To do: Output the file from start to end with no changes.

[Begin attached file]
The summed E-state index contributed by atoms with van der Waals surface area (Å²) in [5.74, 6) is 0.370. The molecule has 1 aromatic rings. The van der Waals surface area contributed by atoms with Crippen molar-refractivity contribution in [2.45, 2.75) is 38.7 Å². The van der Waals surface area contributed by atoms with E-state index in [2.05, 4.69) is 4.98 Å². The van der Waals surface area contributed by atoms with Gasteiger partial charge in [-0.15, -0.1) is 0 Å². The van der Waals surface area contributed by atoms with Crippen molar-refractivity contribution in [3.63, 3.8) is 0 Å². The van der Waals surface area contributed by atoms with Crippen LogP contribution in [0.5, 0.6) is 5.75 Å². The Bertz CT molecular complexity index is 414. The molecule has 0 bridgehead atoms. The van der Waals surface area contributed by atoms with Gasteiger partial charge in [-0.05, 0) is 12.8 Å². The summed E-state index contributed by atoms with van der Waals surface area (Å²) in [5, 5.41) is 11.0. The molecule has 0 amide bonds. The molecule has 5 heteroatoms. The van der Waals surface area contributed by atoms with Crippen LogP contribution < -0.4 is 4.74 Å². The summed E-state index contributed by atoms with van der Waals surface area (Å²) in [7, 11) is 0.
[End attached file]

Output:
The summed E-state index contributed by atoms with van der Waals surface area (Å²) in [5.74, 6) is 0.370. The molecule has 1 aromatic rings. The van der Waals surface area contributed by atoms with Crippen molar-refractivity contribution in [2.45, 2.75) is 38.7 Å². The van der Waals surface area contributed by atoms with E-state index in [2.05, 4.69) is 4.98 Å². The van der Waals surface area contributed by atoms with Gasteiger partial charge in [-0.15, -0.1) is 0 Å². The van der Waals surface area contributed by atoms with Crippen molar-refractivity contribution in [3.63, 3.8) is 0 Å². The van der Waals surface area contributed by atoms with Crippen LogP contribution in [0.5, 0.6) is 5.75 Å². The Bertz CT molecular complexity index is 414. The molecule has 0 bridgehead atoms. The van der Waals surface area contributed by atoms with Gasteiger partial charge in [-0.05, 0) is 12.8 Å². The summed E-state index contributed by atoms with van der Waals surface area (Å²) in [5, 5.41) is 11.0. The molecule has 0 amide bonds. The molecule has 5 heteroatoms. The van der Waals surface area contributed by atoms with Crippen LogP contribution < -0.4 is 4.74 Å². The summed E-state index contributed by atoms with van der Waals surface area (Å²) in [7, 11) is 0.